Dagestan is a province in the Northern Caucasus of Russia. (Don’t let the “Northern” in its name fool you. By Russian standards, that’s in the south.) It is known as the site of some terrorist activity, as well as corruption. According to the Library of Congress web site, it is also the site of the latest book review controversy. A novelist in Dagestan sued a book reviewer over a negative review that appeared in the local press. The author complained that the review gave him medical symptoms such as chest pains, as well as causing both himself and his family to undergo “severe mental suffering.”

The author won the suit and was granted the equivalent of $1,000. However, he is still unhappy with the result because he was looking for about $150,000. The reviewer is, of course, also unhappy over the result. In other words, this suit looks like it could drag on and on, in Bleak House fashion. Well, let’s not get too worried yet. Dagestan is not like the U.S. or most parts of Europe. Still, when it came to authors responding to negative reviews, I thought I’d seen everything. Authors calling on their fans to report negative reviews to Amazon? Been there. Authors calling reviewers names for daring to have opinions? Seen that. Authors creating false identities to post on boards or lists? Got the T-shirt. There are writers who think sites such as AAR should be shunned, if not strapped into a dunking stool. On AARlist2, an author once admitted that she clicked “Not Helpful” on all negative reviews on Amazon, even if she hadn’t read the book, because those were “mean”.

Luckily, those authors are outliers and most authors “get” the point of reviews. Let’s take Susan Lyons, who blogged about this case on the Aphrodisia Authors blog. She realizes that reviews are written for the readers, not the authors, and that not every review is going to be glowing, just as not every book is going to be great. However, she did qualify that with “Now, if a review is a deliberate, mean attempt to sabotage an author’s career, and that can be proved, then maybe an author ought to be able to sue the reviewer.”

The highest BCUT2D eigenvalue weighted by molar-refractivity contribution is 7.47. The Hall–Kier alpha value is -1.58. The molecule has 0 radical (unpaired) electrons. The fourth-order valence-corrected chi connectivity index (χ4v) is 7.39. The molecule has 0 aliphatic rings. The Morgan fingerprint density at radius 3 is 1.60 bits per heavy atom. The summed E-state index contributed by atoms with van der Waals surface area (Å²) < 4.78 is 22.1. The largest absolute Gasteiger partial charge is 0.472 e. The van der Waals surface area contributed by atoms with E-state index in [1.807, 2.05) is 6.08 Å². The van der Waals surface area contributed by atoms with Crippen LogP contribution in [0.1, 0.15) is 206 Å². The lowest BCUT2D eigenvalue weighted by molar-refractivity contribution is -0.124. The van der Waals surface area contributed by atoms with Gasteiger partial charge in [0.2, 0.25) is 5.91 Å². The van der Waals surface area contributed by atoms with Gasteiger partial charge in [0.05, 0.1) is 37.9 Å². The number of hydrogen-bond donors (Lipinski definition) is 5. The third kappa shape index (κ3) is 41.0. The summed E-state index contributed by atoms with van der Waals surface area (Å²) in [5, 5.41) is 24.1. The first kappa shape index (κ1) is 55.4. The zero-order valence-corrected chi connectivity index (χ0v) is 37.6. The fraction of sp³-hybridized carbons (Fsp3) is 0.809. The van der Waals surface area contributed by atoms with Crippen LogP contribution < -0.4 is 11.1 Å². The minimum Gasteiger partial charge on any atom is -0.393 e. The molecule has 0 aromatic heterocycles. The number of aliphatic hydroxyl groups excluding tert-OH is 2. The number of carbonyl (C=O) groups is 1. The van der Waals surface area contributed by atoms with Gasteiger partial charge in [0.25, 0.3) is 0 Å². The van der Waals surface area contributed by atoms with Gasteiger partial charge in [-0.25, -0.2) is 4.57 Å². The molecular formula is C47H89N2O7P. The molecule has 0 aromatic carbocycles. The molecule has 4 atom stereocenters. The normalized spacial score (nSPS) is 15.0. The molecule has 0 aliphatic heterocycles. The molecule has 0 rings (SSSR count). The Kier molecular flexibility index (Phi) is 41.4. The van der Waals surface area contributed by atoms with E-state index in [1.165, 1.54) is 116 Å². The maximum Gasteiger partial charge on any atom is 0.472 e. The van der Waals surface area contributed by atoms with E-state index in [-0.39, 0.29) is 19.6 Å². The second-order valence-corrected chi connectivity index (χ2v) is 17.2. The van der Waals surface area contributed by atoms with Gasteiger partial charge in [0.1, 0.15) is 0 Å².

But how do you define “mean”? Heck, how do you define “deliberate”? Almost since I first got on-line, I’ve seen authors have meltdowns over negative reviews. Some authors seem to believe that every negative (in other words, three stars or below) review on Amazon was placed by a rival author using a false identity. As if those authors had the time to write all those reviews. As if the negative reviews made that much of an impact in sales. Will this law suit give those writers any ideas? Let’s hope not. Let’s hope that outside of Dagestan, most lawyers would refuse to take a case such as this.

Still, this case got me thinking. Maybe there are cases where a review can cross a line. What if the review was defamatory, wrongfully accusing the author of being a pedophile or a plagiarist? What if the review posted private information about the author? Then what recourse does the author have? The author may be able to get the review removed, but what if the damage is already done? In that case, do you think that a law suit might be the only way the author can be vindicated? Is there ever a circumstance in which you think a reviewer can become open to being sued? I’m leaning toward “Hell no.” After all, most pros believe that responding to a negative review is one of the biggest mistakes an author can make and that advice makes sense because responding to a review often reflects badly on the author.

-Anne Marble